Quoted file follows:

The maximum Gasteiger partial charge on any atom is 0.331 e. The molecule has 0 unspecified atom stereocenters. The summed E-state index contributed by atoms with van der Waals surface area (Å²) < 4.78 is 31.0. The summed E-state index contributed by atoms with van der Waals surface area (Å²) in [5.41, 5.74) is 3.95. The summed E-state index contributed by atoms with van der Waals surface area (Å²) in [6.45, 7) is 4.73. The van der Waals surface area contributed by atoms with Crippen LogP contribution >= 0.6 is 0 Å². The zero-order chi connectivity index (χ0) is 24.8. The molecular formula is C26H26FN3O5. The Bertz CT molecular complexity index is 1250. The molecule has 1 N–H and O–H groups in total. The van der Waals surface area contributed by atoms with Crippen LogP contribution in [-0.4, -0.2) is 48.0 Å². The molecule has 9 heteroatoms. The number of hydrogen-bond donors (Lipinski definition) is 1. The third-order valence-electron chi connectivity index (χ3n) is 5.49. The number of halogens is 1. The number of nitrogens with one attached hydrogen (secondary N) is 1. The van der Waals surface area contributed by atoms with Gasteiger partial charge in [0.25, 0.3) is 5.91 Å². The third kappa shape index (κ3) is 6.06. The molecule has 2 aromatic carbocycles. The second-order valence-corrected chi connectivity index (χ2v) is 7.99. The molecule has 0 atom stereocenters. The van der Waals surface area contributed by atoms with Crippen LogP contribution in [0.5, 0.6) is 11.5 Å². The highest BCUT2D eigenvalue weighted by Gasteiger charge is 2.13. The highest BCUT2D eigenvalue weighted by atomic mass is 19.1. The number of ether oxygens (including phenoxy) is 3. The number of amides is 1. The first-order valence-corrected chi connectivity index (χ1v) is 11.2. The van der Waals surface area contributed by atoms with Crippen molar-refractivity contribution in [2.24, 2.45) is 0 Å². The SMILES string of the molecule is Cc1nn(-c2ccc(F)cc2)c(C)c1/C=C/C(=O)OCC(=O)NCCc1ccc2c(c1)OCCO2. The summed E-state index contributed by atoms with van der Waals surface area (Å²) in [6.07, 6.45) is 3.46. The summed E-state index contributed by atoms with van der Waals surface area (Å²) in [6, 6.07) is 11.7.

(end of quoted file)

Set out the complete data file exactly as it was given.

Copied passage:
The maximum Gasteiger partial charge on any atom is 0.331 e. The molecule has 0 unspecified atom stereocenters. The summed E-state index contributed by atoms with van der Waals surface area (Å²) < 4.78 is 31.0. The summed E-state index contributed by atoms with van der Waals surface area (Å²) in [5.41, 5.74) is 3.95. The summed E-state index contributed by atoms with van der Waals surface area (Å²) in [6.45, 7) is 4.73. The van der Waals surface area contributed by atoms with Crippen LogP contribution >= 0.6 is 0 Å². The zero-order chi connectivity index (χ0) is 24.8. The molecular formula is C26H26FN3O5. The Bertz CT molecular complexity index is 1250. The molecule has 1 N–H and O–H groups in total. The van der Waals surface area contributed by atoms with Crippen LogP contribution in [-0.4, -0.2) is 48.0 Å². The molecule has 9 heteroatoms. The number of hydrogen-bond donors (Lipinski definition) is 1. The third-order valence-electron chi connectivity index (χ3n) is 5.49. The number of halogens is 1. The number of nitrogens with one attached hydrogen (secondary N) is 1. The van der Waals surface area contributed by atoms with Gasteiger partial charge in [0.25, 0.3) is 5.91 Å². The third kappa shape index (κ3) is 6.06. The molecule has 2 aromatic carbocycles. The second-order valence-corrected chi connectivity index (χ2v) is 7.99. The molecule has 0 atom stereocenters. The van der Waals surface area contributed by atoms with Crippen LogP contribution in [0.5, 0.6) is 11.5 Å². The highest BCUT2D eigenvalue weighted by Gasteiger charge is 2.13. The highest BCUT2D eigenvalue weighted by atomic mass is 19.1. The number of ether oxygens (including phenoxy) is 3. The number of amides is 1. The first-order valence-corrected chi connectivity index (χ1v) is 11.2. The van der Waals surface area contributed by atoms with Crippen molar-refractivity contribution in [2.24, 2.45) is 0 Å². The SMILES string of the molecule is Cc1nn(-c2ccc(F)cc2)c(C)c1/C=C/C(=O)OCC(=O)NCCc1ccc2c(c1)OCCO2. The summed E-state index contributed by atoms with van der Waals surface area (Å²) in [6.07, 6.45) is 3.46. The summed E-state index contributed by atoms with van der Waals surface area (Å²) in [6, 6.07) is 11.7.